Analyse why you made the mistakes. You mention personal problems. Try to leave them at home, and be professional at all times in the office. They are probably not the true reason you made the mistake. It is more likely that you panicked, or didn’t think enough about the options available, or maybe you were not in possession of all the information you needed to make the correct decision.
I always had this policy about mistakes as a manager; –
Mistakes happen. It doesn’t matter who made the mistake, the questions are why did it happen, how can we fix it, and how do we make sure it never happens again? This encouraged my team to own up to mistakes. We limited damage as best we could, and then talked about what was the reason for the mistake. Almost inevitably it was because someone didn’t have a vital piece of information. Often the outcome was that we altered a process, or changed the way we communicated.
So, make sure you discuss the reason for your mistakes, and if you can attribute them fairly to a lack of “being in the know “then perhaps he will come to understand the importance of keeping you fully informed. Not only would closer involvement avoid mistakes, it should improve your performance overall as you learn directly from him as he handles daily issues.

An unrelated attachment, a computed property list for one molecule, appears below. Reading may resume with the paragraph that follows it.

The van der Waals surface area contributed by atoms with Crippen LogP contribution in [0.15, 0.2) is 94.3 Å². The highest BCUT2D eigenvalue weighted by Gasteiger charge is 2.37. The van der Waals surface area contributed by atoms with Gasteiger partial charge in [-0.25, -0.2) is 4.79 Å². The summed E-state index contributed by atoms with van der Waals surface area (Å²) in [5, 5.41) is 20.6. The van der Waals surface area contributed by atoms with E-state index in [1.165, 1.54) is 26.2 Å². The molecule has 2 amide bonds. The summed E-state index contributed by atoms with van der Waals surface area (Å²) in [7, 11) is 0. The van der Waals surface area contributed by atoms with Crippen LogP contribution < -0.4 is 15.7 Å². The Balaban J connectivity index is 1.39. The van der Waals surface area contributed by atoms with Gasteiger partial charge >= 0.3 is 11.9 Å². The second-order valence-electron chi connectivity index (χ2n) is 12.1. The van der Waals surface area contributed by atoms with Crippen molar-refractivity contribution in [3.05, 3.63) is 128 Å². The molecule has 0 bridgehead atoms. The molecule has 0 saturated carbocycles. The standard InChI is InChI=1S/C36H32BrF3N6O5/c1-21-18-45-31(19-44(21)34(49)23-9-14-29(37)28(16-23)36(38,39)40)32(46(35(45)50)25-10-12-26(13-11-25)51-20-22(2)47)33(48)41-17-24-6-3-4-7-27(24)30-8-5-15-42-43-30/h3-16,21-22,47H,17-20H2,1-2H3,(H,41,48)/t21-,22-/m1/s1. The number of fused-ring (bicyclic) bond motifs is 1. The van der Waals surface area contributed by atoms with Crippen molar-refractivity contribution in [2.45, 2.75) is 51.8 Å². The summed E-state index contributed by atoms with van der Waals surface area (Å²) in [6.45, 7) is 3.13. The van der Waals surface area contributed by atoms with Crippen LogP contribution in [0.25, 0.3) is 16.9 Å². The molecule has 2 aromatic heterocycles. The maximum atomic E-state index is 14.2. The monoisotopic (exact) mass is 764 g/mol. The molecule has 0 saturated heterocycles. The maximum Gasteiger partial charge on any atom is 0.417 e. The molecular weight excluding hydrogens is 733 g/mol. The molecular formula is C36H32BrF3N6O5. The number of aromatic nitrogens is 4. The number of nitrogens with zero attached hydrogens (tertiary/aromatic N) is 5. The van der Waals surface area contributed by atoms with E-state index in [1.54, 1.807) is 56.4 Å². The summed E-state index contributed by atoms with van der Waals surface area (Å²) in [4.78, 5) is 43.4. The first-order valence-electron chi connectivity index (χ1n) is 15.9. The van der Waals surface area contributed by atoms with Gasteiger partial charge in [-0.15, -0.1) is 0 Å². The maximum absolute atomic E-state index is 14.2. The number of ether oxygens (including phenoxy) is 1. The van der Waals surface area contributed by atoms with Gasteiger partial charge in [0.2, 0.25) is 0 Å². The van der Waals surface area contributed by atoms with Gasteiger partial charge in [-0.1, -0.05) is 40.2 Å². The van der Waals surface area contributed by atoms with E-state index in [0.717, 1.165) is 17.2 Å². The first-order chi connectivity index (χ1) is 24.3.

The best way to regain his trust is to up your game, make sure you make as few mistakes as possible, find out why you make any new mistakes, and what you should have done instead. Initiate the conversation with your manager if he does not discuss the issue with you, he may not feel comfortable bringing this up, and the net effect will be he will not pass over responsibility to you if he is not confident you are learning.
Perhaps for a while, until trust is rebuilt, you should ask for validation before you take a step you are not sure of. Don’t ask for a solution, propose one, and ask if that’s OK.
I have covered this in a module on delegation. please reread this. It is written from the point of view of the manager, rather than the assistant, but I think you will understand the process.